Do you feel that evil is triumphing around you? Do evil, careless schemers seem to have the upper hand? Has this affected you personally? Has it made you angry? Or perhaps you are tempted to envy those with power and wealth even though they may have obtained it through dishonesty. Do not fret! As Psalm 37:8 points out, fretting is a dangerous indulgence! Read verse 8 and then compare it with verses 3-7 and verses 39-40. Which words from these verses describe you? Which words describe what you should be doing instead of fretting? Do you think it is better to spend your time fretting or following the psalmist’s advice? Which path will you choose?
I love Psalm 29 because it overflows with the glory of the Lord! Sometimes when we encounter storms in life, we may forget the power and glory of God. We may lose heart and question our faith or we may turn to other people for help and consolation. We may forget that God is our strength and all the help we will ever need. In Psalm 29, David remembers and praises the power and glory of the Lord.
1. Praise the Lord, you heavenly beings;
praise his glory and power.
2. Praise the Lord's glorious name;
bow down before the Holy One when he appears.
3. The voice of the Lord is heard on the seas;
the God of glory thunders,
and his voice echoes over the ocean.
4. The voice of the Lord is heard
in all its might and majesty.
5. The voice of the Lord breaks the cedars,
even the cedars of Lebanon.
6. He makes the mountains of Lebanon jump like calves
and makes Mount Hermon leap like a young bull.
7. The voice of the Lord makes the lightning flash.
8. His voice makes the desert shake;
He shakes the desert of Kadesh.
9. The Lord's voice shakes the oaks
and strips the leaves from the trees
while in His Temple everyone shouts, “Glory”.
10. The Lord rules over the deep waters;
he rules as King forever.
11. The Lord gives strength to his people
and blesses them with peace.
This is one of my favorite psalms because it is a song of praise to the God of glory (29:3) who is King forever. It is a response and an attack upon false religions that believed their pagan gods brought the rains and were the power behind fierce storms. David knew the real power behind the storm. In Psalm 29, he wrote of the glory of God in the storm. By His mighty power, God brought the great Flood (Genesis 7), and that same power is behind the thunderstorm. That same power is forever, and it is that power which gives strength to His people, you and me.
All power and all blessings come from God. The God who thunders in the storm and strips the forests bare is the God from whom all strength and blessings flow. My mind and my body may grow weak, but God is my strength; He is all I ever need (Psalm 73:26, NEB). How has God been your strength? How has He strengthened your mind, your heart? How has He given strength to your physical body? How often has He been there for you and done for you what no one else would or could do? What is there you will praise and glorify God for today? How will you encourage others to ascribe glory to God?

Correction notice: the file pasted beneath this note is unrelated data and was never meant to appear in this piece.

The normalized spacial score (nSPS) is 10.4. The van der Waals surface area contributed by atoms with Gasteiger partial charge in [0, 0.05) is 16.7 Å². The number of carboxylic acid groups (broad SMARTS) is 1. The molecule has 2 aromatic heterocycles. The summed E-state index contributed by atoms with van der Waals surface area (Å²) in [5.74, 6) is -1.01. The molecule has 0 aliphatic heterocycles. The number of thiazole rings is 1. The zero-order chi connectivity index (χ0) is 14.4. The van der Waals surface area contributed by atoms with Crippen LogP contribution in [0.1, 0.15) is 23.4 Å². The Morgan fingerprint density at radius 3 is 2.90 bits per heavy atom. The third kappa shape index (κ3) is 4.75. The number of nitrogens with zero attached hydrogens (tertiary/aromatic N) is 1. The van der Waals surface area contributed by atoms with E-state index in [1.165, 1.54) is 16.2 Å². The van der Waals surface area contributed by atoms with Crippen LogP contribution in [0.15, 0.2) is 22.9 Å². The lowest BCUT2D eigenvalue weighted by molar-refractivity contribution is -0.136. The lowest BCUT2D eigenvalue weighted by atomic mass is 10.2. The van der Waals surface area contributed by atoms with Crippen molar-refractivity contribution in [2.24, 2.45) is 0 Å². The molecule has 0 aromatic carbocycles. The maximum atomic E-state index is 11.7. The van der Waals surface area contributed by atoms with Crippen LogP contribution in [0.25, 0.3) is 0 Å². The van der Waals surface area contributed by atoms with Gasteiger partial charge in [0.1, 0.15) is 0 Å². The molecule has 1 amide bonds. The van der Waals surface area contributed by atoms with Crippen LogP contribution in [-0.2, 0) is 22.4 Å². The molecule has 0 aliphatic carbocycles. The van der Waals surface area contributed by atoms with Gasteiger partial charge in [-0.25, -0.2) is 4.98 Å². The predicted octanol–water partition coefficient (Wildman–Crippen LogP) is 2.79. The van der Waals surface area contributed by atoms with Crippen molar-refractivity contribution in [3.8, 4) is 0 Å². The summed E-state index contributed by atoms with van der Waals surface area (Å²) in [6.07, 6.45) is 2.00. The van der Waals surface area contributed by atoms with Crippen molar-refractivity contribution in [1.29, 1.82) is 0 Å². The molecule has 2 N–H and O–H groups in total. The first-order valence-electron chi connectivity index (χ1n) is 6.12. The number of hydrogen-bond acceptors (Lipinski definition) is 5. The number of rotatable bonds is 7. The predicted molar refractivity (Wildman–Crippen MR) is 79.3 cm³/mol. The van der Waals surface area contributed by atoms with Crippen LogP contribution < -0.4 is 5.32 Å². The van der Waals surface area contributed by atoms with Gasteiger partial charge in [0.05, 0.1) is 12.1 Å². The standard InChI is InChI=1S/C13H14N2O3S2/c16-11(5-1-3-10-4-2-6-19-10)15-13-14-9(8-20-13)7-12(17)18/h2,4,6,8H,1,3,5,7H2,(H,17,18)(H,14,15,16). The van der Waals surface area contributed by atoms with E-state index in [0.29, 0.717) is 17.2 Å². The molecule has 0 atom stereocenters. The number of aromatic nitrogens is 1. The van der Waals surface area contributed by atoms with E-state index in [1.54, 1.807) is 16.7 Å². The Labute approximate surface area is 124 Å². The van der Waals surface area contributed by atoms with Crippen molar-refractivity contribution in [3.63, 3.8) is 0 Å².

In the fall of 2005, I was living alone with my two furry dogs in The Woodlands, Texas. It was less than two months after hurricane Katrina. A new storm, hurricane Rita, was blowing in from the Gulf of Mexico. The eye of the storm passed not many miles from my home. My two dogs and I spent the night of the storm huddled under blankets on the family room floor. We watched as the street-lights cast shadows of wind-blown trees on the wall. We watched as the trees bent precariously until some snapped in half or fell over, uprooted. The rain pelted the taped windows. The wind howled all night long. Thunder boomed and shook the house, and lightening lit up the sky as if it was broad daylight. Finally, in the early hours of the morning, the storm moved on and we fell asleep. Later, reading Psalm 29, I reflected upon the glory of the Lord in the storm and marveled at His mighty power. I had been afraid. I should have remembered that God was in control of the storm and that He is also my strength and He is all I ever need.
Going through a storm, whether it is outside or within you, is a good time to remember the Lord and His mighty power. The same awesome power that generates the thunder, lightening, wind, and rain is available to you! It is the power of God. The Lord will give strength to His people (Psalm 29:11). What better reason to shout, “Glory!”
I have been involved in Disciplers since 1987, as a discussion leader, teacher, writer, and now as director. I am profoundly committed to the stewardship of this ministry which God has entrusted to me for a time. God’s word is the chief joy of my life. I cherish my personal time in the word, and I am filled with gratitude to be able to share His word with you, my fellow disciples in Christ.